Hello and welcome. It feels like forever since we did our first ever Top 100 list this winter. We’ll be updating our lists throughout the year to include new prospects, but we’ll vote on a new top 100 twice a year. One mid-season, one in the offseason. In case you missed our last top 100 segment, here is a link to every write up we did this winter.
This season, our top 100 we’ll consist of an aggregate of four of our writers’ individual lists. We average the lists out to give you a consensus top 100.
Check out the rest of our list here:
10. Richard Lovelady, LHP
Ht/Wt: 6’0″ 175 lbs
Levels Played, 2018: AAA (Omaha)
Acquired: 2016 MLB Draft, 10th Round
2018 Stats (AAA): 32 G, 2.77 ERA, 52 IP, 41 H, 18 R, 16 ER, 19 BB, 45 SO
If you would ask me which player in the system would excel most in his respective role at the major league level, my answer for you would be Richard Lovelady. The closest thing to a future closer that the Royals have, Lovelady bursted onto the prospect rankings after an unbelievable 33.1 innings in Wilmington last year (1.08 ERA, 1.48 FIP, 11.1 K/9, 1.1 BB/9, 69.9% GB%). The numbers at AA and AAA have seen a decline since, but he’s still pitched at a high enough level to give him a chance at a September call up later this season.
Lovelady had a rough go to start things off in Omaha, but since then he’s returned to his old self.
- April: 9 IP, 2.00 ERA, 6.00 FIP, 7.0 K/9, 6.0 BB/9
- May: 16.2 IP, 5.40 ERA, 3.96 FIP, 7.6 K/9, 3.2 BB/9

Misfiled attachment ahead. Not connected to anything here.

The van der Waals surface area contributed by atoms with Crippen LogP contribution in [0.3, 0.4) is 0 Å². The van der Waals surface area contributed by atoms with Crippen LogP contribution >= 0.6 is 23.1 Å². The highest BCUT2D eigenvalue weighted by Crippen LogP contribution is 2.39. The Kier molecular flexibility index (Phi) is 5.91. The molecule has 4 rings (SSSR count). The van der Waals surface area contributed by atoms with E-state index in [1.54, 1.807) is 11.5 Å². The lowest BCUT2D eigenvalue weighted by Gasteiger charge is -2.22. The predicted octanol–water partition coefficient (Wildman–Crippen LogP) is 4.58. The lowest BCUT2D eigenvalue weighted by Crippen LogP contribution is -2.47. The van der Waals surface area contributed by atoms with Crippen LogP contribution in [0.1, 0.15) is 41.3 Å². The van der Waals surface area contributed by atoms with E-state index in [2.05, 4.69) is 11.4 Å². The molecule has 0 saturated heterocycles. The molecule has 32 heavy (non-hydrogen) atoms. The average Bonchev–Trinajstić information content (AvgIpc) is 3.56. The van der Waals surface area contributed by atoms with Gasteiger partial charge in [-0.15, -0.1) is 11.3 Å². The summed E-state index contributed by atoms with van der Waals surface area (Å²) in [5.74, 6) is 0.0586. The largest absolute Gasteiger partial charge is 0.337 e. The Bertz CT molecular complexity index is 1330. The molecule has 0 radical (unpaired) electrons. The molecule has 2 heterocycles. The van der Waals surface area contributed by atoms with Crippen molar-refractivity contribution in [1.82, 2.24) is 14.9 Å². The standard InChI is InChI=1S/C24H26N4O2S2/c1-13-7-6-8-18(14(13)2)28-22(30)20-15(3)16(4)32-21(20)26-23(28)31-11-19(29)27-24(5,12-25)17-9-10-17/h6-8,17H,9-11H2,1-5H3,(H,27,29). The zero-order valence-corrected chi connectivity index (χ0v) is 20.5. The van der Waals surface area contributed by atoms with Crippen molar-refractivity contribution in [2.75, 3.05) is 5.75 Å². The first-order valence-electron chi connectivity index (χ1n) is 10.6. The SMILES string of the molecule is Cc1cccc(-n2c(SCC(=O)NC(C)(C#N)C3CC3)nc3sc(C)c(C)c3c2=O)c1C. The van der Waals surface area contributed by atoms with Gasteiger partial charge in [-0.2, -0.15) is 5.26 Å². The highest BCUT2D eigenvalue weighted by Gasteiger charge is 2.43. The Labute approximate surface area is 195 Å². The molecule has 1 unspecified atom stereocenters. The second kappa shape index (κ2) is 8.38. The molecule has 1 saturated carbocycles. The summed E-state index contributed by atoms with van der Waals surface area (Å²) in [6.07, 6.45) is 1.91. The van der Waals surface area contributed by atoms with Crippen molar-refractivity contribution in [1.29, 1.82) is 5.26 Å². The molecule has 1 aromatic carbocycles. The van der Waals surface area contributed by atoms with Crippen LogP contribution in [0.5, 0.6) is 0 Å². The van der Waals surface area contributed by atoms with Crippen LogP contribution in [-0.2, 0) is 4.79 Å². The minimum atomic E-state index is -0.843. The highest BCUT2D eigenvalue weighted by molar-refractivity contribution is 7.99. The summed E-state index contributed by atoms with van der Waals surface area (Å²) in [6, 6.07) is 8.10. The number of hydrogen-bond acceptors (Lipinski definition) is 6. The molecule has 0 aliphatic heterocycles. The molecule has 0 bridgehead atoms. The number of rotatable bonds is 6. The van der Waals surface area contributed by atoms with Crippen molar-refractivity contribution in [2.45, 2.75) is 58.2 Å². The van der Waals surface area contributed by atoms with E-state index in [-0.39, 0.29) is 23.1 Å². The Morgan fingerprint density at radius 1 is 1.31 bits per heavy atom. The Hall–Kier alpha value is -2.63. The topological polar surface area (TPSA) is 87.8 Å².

- June: 15 IP, 1.80 ERA, 2.78 FIP, 10.2 K/9, 1.2 BB/9
- July: 13.1 IP, 0.68 ERA, 3.80 FIP, 6.1 K/9, 3.4 BB/9
While the K’s have gone down, Lovelady is still generating the usual low amount of soft-contact via the ground ball (fifth highest GB% in the PCL, min. 50 IP), while still adding in above-average amount of swinging strikes.
Overall, everything still looks fine for Lovelady this year. The one thing I’d say that has declined is the command, following up a 2017 season in which he was plus-plus in that category. That has hurt some of his numbers in a hitter-friendly environment, but the arsenal still looks big league ready. The mid-90s fastball coming out of a funky arm slot paired with a high-movement slider has been impossible for lefties to hit (.159/.250/.286 this year). I think the ceiling hear is a closer, the floor being a LOOGY.
9. Daniel Tillo, LHP
Ht/Wt: 6’5″ 215 lbs
Levels Played, 2018: Low-A (Lexington), High-A (Wilmington)
Acquired: 2016 MLB Draft, 3rd Round
2018 Stats (A/A+): 19 G, 4.26 ERA, 101.2 IP, 90 H, 52 R, 48 ER, 50 BB, 82 SO
If you’re a fan of ground balls, Daniel Tillo is a prospect for you. The Royals third round pick out of Iowa Western last year, Tillo runs a plus-fastball/slider combo to the fullest extent. While the numbers aren’t eye-popping across 19 starts in Lexington and Wilmington, Tillo has looked fantastic from time to time, working at his best when the command and control are on par, generating whiffs and ground balls for days. But there has been an inconsistency problem here.
The prospect status with Tillo is low-ceiling/high-floor as a starter and high-ceiling as a reliever. The profile could really play to a future bullpen role, owning a great two-pitch combo and a velocity bump that could have him touching above mid-90s. The Royals will keep giving him looks as a starer, but unless a consistent third pitch develops, the bullpen seems like his most likely road to the majors.
8. Michael Gigliotti, OF
Ht/Wt: 6’1″ 180 lbs
Levels Played, 2018: Low-A (Lexington)
Acquired: 2017 MLB Draft, 4th Round
2018 Stats (A): 6 G, .235/.435/.471, 4 H, 1 2B, 0 3B, 1 HR, 2 RBI, 1 SB